2:19 PM PT -- The Suns welcomed an investigation ... and they got it.
"The allegations contained in today’s ESPN article are extremely serious, and we have directed the Wachtell Lipton law firm to commence a comprehensive investigation," the league announced Thursday.
"The NBA and WNBA remain committed to providing a respectful and inclusive workplace for all employees. Once the investigation is completed, its findings will provide the basis for any league action."
1:44 PM PT -- The Suns and Sarver released a statement ... saying they welcome an NBA investigation as it will clear their names.
Phoenix Suns co-owner Robert Sarver is being accused of using the N-word on multiple occasions over the course of his 17 years with the team ... but he's denying all but one claim made against him.
ESPN just released a lengthy report on Sarver's tenure with the Suns organization ... with several sources accusing the 60-year-old of racism, sexism and misogyny.
Earl Watson -- who was head coach of the Suns from 2016-17 -- claims Sarver hurled the slur multiple times after a game against the Golden State Warriors ... saying, "You know, why does Draymond Green get to run up the court and say [N-word]?"
"An assistant coach approached me a short time after and told me that I shouldn't say the word, even if I were quoting someone else," Sarver told the outlet.
In a 2004 meeting that included Steve Nash, Amar'e Stoudemire, agents and other staffers, Sarver allegedly said the term "black guy" loosely, which employees believed came off as racially insensitive.
6 other staffers claim Sarver also used the N-word when sharing stories relayed by a black player.
There's more -- an executive claims Sarver explained his decision to hire Lindsey Hunter as head coach over Dan Majerle back in 2013 by saying, "The N-words need an N-word."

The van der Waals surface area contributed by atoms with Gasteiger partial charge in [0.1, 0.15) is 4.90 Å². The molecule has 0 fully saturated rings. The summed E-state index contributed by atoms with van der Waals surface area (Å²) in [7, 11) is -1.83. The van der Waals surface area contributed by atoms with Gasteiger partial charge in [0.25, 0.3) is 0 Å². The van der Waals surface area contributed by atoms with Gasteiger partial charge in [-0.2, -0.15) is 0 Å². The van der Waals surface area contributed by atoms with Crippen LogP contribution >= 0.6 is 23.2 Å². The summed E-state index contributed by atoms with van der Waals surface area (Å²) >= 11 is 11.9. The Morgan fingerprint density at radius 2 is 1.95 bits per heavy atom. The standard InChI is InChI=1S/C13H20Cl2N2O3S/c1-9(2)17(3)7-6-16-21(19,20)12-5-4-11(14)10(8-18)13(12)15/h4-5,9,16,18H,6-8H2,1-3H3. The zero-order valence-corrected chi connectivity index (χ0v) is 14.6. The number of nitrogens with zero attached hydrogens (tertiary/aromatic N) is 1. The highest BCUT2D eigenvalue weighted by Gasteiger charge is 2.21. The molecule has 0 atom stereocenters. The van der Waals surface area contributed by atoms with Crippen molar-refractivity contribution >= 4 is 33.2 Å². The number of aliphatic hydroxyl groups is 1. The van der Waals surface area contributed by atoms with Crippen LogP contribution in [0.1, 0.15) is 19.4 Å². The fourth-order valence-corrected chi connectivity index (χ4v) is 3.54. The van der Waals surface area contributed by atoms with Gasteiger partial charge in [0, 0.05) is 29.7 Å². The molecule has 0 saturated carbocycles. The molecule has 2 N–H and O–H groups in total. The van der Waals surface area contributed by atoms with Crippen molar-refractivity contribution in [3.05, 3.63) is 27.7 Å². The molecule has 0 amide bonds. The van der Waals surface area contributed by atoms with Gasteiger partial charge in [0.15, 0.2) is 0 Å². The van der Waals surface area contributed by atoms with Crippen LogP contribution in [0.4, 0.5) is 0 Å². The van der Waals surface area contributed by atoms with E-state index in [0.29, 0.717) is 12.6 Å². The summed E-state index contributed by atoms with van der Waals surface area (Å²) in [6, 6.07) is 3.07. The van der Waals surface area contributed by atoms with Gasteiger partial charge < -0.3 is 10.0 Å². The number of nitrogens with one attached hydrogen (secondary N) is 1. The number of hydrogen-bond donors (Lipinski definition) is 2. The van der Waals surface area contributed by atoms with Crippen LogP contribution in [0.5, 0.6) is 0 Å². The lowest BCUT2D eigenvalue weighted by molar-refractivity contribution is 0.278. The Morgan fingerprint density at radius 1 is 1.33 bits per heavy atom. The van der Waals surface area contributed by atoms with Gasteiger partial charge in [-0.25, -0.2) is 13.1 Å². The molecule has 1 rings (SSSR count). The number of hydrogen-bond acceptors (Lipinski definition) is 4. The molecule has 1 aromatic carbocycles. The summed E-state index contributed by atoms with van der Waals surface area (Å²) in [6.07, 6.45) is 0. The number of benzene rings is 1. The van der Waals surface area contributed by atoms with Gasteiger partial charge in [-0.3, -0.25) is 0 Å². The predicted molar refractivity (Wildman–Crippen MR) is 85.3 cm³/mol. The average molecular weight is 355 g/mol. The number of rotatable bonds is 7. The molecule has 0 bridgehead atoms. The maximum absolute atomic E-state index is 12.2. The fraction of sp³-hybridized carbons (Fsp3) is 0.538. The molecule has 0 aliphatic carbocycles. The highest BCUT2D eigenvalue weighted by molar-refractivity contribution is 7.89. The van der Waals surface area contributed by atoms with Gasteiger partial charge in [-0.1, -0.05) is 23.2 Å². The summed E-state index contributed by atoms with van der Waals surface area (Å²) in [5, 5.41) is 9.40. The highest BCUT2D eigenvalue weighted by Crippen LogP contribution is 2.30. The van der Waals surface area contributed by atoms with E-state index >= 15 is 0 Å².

Watson also says Sarver mentioned race while asking him to cut ties with Rich Paul's Klutch Sports amid contract negotiations with playerEric Bledsoe ... claiming he said, "Yeah, I understand what race you two are. So I'm asking you, How bad do you want your job?"
Watson claims to have responded -- "You can do whatever you want. You own this team, but my culture is not for sale. And, I'm not for sale."
As for Sarver, he says his issues with Klutch were due to a conflict of interest and not race. Watson was later fired 3 games into the 2017-18 season.
The report claims Sarver told a pregnant employee in 2008 she would not be able to do her job because she would be at home breastfeeding all day ... but Suns management rebuked Sarver's wishes and did not fire the woman due to fear of discrimination.
Sarver is also accused of showing employees pictures of his wife in a bikini ... which he claims was meant to show off team-branded swimsuits that were recently approved for sale.
There's more -- Sarver is admitting to pulling down an accounting exec's pants in front of fellow employees during an ALS Ice Bucket Challenge back in 2014, which he regrets.
Sarver also allegedly made comments to staffers about shaving their private parts, NBA players getting strippers pregnant and female employees crying too much.
Others claim Sarver discussed receiving oral sex from his wife, needing to wear extra-sized condoms, and asking players about their sex lives ... which he's denied.
As one employee put the working environment under Sarver ... "If the commissioner comes in and investigates to see what the f*** is going on in Phoenix, [he] would be appalled."